WASHINGTON — Viewers of Channel 2 may have concluded Friday’s edition confident that the US Congress is on the brink of approving “by a large majority” a new law that will make American funding to the Palestinian Authority dependent on a reduction – or ideally, cessation – of incitement against Israel. In Washington, however, the report was received with some confusion. Of the two laws seeking to curb Palestinian incitement against Israel, one passed as part of the omnibus foreign spending bill in January, while the second, introduced in January, has not even had its first committee hearing yet.
According to the TV report, the bill ostensibly conditioning hundreds of millions of US aid to the PA on a drastic reduction in anti-Israel incitement has passed the House Appropriations Committee, and is en route to the floor, where it is expected to pass “with a large majority.” No such bill, however, is at that stage of the legislative process.
As part of the Channel 2 report, Israel’s Strategic Affairs Minister Yuval Steinitz said Friday that he “met this week with the head and members of the Appropriations Committee” and that he “thanked them for the law which is intended to put an end to incitement against Israel in the PA — a novel legal initiative that conditions hundreds of millions of dollars of US aid to the Palestinians on the ending, or at least the drastic reduction, of incitement.”
There are two bills which could fit the bill for Steinitz’s description.
The first, known as “H.R. 3868: Palestinian Peace Promotion and Anti-Incitement Act,” was sponsored by House Foreign Affairs Committee Chairman Ed Royce (R-CA), and introduced and referred to committee on January 14. That bill – like the one in the report – seeks to link millions of dollars in assistance to the Palestinian Authority’s efforts to stop incitement.
According to the non-partisan Congressional Research Service, the bill H.R. 3868 “expresses the sense of Congress that the Palestinian Authority (PA) has not lived up to its agreements with Israel to end incitement and should do more to prepare the Palestinian people for peace with Israel.”
The bill specifically seeks to amend the Foreign Assistance Act of 1961 to make funds available for the Palestinian Authority “after a determination by the President that the PA no longer engages in incitement against the United States or Israel, and is engaged in activities aimed at promoting peace with the Jewish State of Israel.”
Royce’s bill seems to fit the description, except that it was not referred to the Appropriations Committee, and it has not passed out of committee for a floor vote yet.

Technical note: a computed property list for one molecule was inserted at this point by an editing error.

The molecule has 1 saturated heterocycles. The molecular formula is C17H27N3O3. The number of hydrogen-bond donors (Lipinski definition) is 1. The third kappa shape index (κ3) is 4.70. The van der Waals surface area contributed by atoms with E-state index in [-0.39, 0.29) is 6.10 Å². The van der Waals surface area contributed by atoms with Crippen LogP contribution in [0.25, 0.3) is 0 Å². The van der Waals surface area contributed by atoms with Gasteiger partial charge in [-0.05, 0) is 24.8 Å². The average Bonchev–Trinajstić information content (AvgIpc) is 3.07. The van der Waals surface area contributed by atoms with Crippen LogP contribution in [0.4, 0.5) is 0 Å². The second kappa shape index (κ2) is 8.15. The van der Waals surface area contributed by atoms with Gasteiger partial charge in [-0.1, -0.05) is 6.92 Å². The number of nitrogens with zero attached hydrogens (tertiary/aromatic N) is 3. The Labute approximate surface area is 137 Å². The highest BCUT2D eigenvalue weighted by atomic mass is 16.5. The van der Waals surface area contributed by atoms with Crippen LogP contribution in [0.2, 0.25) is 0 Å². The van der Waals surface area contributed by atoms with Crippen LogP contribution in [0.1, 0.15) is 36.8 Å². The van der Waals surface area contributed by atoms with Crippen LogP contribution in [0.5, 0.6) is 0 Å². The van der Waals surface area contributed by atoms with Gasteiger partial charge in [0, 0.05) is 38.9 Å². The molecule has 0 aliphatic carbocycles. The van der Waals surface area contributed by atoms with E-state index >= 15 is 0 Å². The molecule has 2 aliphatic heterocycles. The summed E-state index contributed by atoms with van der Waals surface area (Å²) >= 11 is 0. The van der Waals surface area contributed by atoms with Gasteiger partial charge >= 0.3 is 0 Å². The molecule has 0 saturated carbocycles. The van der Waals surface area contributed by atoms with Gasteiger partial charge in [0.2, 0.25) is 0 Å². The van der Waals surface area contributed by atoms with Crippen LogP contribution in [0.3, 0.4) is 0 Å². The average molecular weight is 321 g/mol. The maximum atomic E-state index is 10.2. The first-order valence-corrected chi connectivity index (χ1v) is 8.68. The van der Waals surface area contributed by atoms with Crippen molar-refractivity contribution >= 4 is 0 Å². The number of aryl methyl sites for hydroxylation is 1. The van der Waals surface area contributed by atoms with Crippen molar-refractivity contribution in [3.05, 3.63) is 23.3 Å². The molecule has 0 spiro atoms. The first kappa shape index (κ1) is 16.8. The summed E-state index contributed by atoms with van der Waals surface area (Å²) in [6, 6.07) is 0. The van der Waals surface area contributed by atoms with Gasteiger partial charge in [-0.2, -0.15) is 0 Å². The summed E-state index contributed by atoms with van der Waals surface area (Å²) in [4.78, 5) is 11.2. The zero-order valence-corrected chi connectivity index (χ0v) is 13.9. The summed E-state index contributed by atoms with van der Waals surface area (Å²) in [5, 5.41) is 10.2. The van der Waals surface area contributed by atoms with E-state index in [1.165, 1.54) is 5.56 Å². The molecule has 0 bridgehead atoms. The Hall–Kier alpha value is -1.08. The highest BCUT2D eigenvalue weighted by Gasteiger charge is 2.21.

Perhaps the better candidate for the bill referred to on Channel 2 is HR 3547, also known as the FY 2014 Consolidated Appropriations Act – the federal budget for 2014 which was signed into law by President Barack Obama after passing both houses of Congress.
In Section 7040, which limits assistance for the PA, there is the provision that the president may authorize a waiver to the current ban on assistance. The president may certify in writing to the speaker of the House of Representatives, the president pro tempore of the Senate, and the Committees on Appropriations that waiving such prohibition is important to the national security interests of the United States. Yet, the law restricts the period of time that the waiver may be granted.
It crucially also stipulates that if the president exercises the waiver authority, the secretary of state must certify and report to the Committees on Appropriations that “financing and all financing mechanisms flow through this account, no parallel financing mechanisms exist outside of the Palestinian Authority treasury account, and there is a single comprehensive civil service roster and payroll, and the Palestinian Authority is acting to counter incitement of violence against Israelis and is supporting activities aimed at promoting peace, coexistence, and security cooperation with Israel.”
This bill also did not go directly through the Appropriations Committee, but rather was referred to the House Science, Space and Technology Committee, as it started its life not as an omnibus budget bill, but as the Space Launch Liability Indemnification Extension Act
If this is the right bill, then Channel 2’s optimism was well-founded — in retrospect. The legislation was voted into law as part of a hard-brokered budget deal which was a must-pass for the administration to avoid a government shutdown.
Whether delegates realized that among the over 600 pages they were striking a congressional blow against incitement is uncertain.
Legislative advisers and lobbyists reached after the Channel 2 report was broadcast also said that they were unaware of any legislation that fit the report’s description.